Jul 29 2013

‘The very idea of ​​the European Union is being questioned’ – Interview with Emilio Ontiveros

Emilio Ontiveros BaezaEuro Crisis in the Press has asked the views of influential analysts and commentators throughout Europe on the multifaceted crisis facing the European Union. In today’s interview, Emilio Ontiveros Baeza, Economics Professor and President of ‘Analistas Financieros Internacionales’ (AFI), argues that the very idea of Europe is being questioned and that the adverse results of extreme austerity policies will help to change this policy in order to improve economic growth and employment opportunities. Finally, he reminds us that Europe needs long term policies and that those who have been hit the worst by the Euro Crisis are not those who originated it.


Q – Professor Ontiveros, there is little doubt that Europe is undergoing an unprecedented crisis. The crisis itself can be seen as having multiple dimensions. From your point of view, what is the most important aspect of the crisis?

A -The paradox is that a crisis that did not originate in Europe is having its most costly consequences on this region. First, in real terms, reflected in a prolonged recession, very high unemployment and business mortality. Second, in financial terms, with a severe banking crisis, financial fragmentation and high tensions in the government bond markets of some countries. And a third effect, equally important, this is an unprecedented institutional crisis, which has led many people to question the very integrity of the euro and to a dramatic decrease in confidence in the European institutions.

Perhaps the most difficult effects to assess at this moment are those that affect the institutions. In particular the Euro Crisis is weakening the confidence in European integration as the main foundation of welfare for the majority of citizens. The very idea of ​​European Union is being questioned.


Q – What would you identify as the main causes of the crisis and what are the potential policy responses that you think would be most effective?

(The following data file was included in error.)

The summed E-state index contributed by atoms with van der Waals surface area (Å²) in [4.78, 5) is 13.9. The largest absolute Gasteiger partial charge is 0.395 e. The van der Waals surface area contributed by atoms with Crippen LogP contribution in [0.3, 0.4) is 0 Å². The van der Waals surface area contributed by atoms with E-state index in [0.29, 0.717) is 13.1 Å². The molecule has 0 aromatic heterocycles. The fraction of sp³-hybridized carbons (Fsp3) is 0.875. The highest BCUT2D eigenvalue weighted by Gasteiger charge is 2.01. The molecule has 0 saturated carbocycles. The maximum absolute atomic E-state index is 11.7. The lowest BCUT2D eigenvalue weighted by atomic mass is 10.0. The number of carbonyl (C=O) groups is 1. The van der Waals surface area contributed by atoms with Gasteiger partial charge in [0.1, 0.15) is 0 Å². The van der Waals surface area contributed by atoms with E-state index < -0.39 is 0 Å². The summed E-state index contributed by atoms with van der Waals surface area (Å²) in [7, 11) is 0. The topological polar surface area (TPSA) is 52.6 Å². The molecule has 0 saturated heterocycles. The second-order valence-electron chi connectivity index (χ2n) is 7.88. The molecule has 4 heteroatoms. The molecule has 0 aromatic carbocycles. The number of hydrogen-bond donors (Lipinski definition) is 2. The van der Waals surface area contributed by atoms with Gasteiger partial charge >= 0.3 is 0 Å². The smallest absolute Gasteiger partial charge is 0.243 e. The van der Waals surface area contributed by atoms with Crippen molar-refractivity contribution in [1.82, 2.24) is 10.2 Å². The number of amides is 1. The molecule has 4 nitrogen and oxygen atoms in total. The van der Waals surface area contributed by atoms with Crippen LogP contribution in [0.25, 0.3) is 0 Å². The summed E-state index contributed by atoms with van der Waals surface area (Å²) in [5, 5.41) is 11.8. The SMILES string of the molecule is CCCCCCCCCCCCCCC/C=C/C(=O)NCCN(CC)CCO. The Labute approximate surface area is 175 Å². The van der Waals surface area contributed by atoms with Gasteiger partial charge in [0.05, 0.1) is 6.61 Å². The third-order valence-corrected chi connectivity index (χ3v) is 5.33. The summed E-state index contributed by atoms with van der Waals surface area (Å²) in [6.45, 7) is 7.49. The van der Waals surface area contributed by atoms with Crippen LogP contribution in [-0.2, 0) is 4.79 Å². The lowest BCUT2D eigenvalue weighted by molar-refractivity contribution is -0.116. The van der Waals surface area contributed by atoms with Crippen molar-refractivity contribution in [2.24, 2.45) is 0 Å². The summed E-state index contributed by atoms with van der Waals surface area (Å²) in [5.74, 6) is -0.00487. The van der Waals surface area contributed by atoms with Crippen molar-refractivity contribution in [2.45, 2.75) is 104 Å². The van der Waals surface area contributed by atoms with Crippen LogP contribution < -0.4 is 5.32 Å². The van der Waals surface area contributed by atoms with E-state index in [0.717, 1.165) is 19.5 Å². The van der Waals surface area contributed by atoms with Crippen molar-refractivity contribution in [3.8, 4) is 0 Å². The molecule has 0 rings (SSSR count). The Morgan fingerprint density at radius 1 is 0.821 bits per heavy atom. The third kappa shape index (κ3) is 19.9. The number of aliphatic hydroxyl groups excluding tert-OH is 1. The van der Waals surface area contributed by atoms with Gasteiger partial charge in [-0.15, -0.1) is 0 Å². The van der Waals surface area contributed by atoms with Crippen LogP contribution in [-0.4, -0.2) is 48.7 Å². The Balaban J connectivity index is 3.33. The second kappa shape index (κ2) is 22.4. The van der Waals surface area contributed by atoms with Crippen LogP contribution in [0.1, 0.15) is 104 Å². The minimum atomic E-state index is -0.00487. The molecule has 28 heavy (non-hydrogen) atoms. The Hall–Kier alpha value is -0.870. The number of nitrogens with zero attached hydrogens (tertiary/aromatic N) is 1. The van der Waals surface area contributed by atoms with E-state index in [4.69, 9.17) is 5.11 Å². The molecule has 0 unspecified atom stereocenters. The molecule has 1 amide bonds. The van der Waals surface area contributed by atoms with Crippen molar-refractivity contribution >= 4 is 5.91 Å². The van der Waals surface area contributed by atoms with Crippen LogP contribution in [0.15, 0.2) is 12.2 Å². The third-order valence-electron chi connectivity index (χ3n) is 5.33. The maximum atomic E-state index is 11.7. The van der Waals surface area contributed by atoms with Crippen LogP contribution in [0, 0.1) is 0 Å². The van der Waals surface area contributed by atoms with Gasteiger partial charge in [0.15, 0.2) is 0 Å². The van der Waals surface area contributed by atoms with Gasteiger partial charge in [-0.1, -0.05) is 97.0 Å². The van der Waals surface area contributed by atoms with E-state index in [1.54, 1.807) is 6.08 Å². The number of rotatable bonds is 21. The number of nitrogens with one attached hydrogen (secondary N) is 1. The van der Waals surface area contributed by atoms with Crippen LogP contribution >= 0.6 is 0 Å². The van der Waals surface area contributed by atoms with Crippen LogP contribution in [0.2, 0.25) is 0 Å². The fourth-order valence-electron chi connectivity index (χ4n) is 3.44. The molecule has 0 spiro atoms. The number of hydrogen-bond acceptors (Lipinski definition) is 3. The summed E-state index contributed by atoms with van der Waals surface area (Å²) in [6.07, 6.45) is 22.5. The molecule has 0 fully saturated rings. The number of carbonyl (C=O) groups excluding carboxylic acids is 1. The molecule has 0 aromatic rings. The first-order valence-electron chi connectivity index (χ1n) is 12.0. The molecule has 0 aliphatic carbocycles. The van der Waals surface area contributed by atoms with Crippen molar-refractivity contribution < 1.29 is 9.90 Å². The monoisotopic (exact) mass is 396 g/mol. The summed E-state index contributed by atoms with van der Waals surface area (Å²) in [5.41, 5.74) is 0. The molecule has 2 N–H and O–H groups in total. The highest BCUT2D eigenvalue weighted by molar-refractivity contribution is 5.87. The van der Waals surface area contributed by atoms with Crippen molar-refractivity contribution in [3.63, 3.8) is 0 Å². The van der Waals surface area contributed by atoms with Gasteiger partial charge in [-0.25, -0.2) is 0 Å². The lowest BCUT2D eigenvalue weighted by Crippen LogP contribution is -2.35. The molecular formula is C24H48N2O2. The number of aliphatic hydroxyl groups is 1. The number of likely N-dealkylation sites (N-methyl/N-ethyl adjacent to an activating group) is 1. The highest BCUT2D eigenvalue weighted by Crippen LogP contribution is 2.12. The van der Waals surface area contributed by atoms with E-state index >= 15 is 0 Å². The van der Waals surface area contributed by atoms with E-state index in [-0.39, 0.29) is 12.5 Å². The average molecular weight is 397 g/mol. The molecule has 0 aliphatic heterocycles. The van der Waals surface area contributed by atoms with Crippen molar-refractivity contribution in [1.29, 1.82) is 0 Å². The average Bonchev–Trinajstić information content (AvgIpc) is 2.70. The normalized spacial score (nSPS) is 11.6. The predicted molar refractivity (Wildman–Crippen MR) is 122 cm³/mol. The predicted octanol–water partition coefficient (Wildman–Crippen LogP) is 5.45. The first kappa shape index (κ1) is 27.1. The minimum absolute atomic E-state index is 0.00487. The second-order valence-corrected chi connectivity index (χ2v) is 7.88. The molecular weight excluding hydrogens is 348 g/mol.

A – The origin of the crisis has to do with very serious problems in the bad risk management by the financial institutions in US and Europe, and with a not very effective financial supervision in both sides of Atlantic. We know that since the breakdown of Bretton Woods system most financial crises are no longer local.

After the emergence of the crisis, the policy reactions were quite different in American and EU economies. In the US the expansion in the monetary and fiscal policies was the response. In the Eurozone, the austerity was imposed and the monetary policy was more timid. The results are very well known. The US economy is growing, but the Eurozone is in recession.

In the short term, Europe needs long term policies that must be clearly oriented to increase the aggregate demand and, secondly, to improve the European Monetary Union with a Banking Union and a Fiscal Union. Both sets of decisions are necessary conditions to overcome the three main consequences of the crisis mentioned earlier.


Q – Europe shares a currency but is socially, culturally and politically heterogeneous. On account of the crisis some even speak about a growing and perhaps irreparable rift between the European north and south. Do you think the crisis will exacerbate these divisions or rather strengthen European solidarity?

A – It is a fact that the management of the Eurozone crisis has generated a very deep division between countries. The most affected, those considered peripheral, suffer from pro-cyclical policies very concentrated in time.